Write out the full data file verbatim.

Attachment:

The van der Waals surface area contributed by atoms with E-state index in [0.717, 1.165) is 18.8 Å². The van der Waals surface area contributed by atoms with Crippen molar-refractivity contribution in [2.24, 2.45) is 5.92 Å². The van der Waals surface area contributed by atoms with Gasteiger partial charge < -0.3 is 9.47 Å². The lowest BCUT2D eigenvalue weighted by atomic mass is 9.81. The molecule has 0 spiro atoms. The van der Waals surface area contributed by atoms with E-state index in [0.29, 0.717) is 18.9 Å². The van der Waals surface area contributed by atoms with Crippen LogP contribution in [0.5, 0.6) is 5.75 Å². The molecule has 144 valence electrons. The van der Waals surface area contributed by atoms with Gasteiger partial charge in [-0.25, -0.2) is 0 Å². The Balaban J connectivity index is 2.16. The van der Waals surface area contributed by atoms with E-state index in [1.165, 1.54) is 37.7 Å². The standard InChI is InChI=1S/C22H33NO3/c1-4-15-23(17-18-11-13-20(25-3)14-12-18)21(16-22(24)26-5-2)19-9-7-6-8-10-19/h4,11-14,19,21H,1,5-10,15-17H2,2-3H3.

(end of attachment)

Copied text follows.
The van der Waals surface area contributed by atoms with E-state index in [0.717, 1.165) is 18.8 Å². The van der Waals surface area contributed by atoms with Crippen molar-refractivity contribution in [2.24, 2.45) is 5.92 Å². The van der Waals surface area contributed by atoms with Gasteiger partial charge < -0.3 is 9.47 Å². The lowest BCUT2D eigenvalue weighted by atomic mass is 9.81. The molecule has 0 spiro atoms. The van der Waals surface area contributed by atoms with E-state index in [0.29, 0.717) is 18.9 Å². The van der Waals surface area contributed by atoms with Crippen LogP contribution in [0.5, 0.6) is 5.75 Å². The molecule has 144 valence electrons. The van der Waals surface area contributed by atoms with Gasteiger partial charge in [-0.25, -0.2) is 0 Å². The Balaban J connectivity index is 2.16. The van der Waals surface area contributed by atoms with E-state index in [1.165, 1.54) is 37.7 Å². The standard InChI is InChI=1S/C22H33NO3/c1-4-15-23(17-18-11-13-20(25-3)14-12-18)21(16-22(24)26-5-2)19-9-7-6-8-10-19/h4,11-14,19,21H,1,5-10,15-17H2,2-3H3.